It should be noted that there seems to be a certain discord between China and North Korea over the forms of their economic transactions. While Pyongyang expects China to go on being a donor of fuel, foodstuffs, and necessities, Beijing favors switching to a more commercialized approach and gently urges its North Korean partners to realize that a long-awaited reform must finally take place. This could be the motivation behind showcasing the industrialization in China’s northern provinces. Paying lip service to China’s accomplishments, Kim Jong-il hardly plans to transplant the Chinese approaches to his own country, evidently out of concern that similar experiments would breed a market sector of the Korean economy that would evade state control. In the settings of the conflict with “the hostile environment”, the result, as seen through the prism of the logic of North Korea’s leadership, would be the erosion of the positions of the current regime and its eminent demise.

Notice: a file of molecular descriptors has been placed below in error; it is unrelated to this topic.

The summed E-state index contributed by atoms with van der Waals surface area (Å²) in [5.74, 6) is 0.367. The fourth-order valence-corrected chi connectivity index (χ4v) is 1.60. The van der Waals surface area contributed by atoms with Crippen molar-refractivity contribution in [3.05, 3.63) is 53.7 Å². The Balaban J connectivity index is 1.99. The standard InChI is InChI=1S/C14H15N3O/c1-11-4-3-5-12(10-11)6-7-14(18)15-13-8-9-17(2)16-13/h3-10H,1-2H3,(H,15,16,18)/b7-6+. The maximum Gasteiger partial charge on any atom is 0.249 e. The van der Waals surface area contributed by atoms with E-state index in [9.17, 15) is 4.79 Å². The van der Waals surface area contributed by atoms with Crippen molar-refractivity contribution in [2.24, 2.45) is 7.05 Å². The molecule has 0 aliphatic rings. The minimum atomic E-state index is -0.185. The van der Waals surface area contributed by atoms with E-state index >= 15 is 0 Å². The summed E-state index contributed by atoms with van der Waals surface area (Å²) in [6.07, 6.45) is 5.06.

Minor disagreements notwithstanding, at the moment China remains the DPRK key political and economic partner. The trade turnover between the two countries reached the impressive $1.8 bn, which is 50-60% of N. Korea’s foreign-trade total. The expansion of Chinese business into North Korea is clearly collecting momentum, especially in the border provinces where Chinese companies are gaining control over natural resources and the more valuable of the industrial assets, including those initially meant to be run jointly by the two Koreas. Though the DPRK leadership views the developments with explainable concern, worrying to fall into dependency on China and to lose the commanding heights in the economy to the long-handed Chinese business, the current international isolation leaves Pyongyang no space for maneuver.
What seems truly surprising under the circumstances is the shortsightedness of Pyongyang’s opponents whose attempts to strangle North Korea by imposing economic sanctions and exerting political pressure actually help China tighten its grip on the peninsula northern part and weaken their own positions. Logically, Seoul should have been the player most alarmed by the tendency.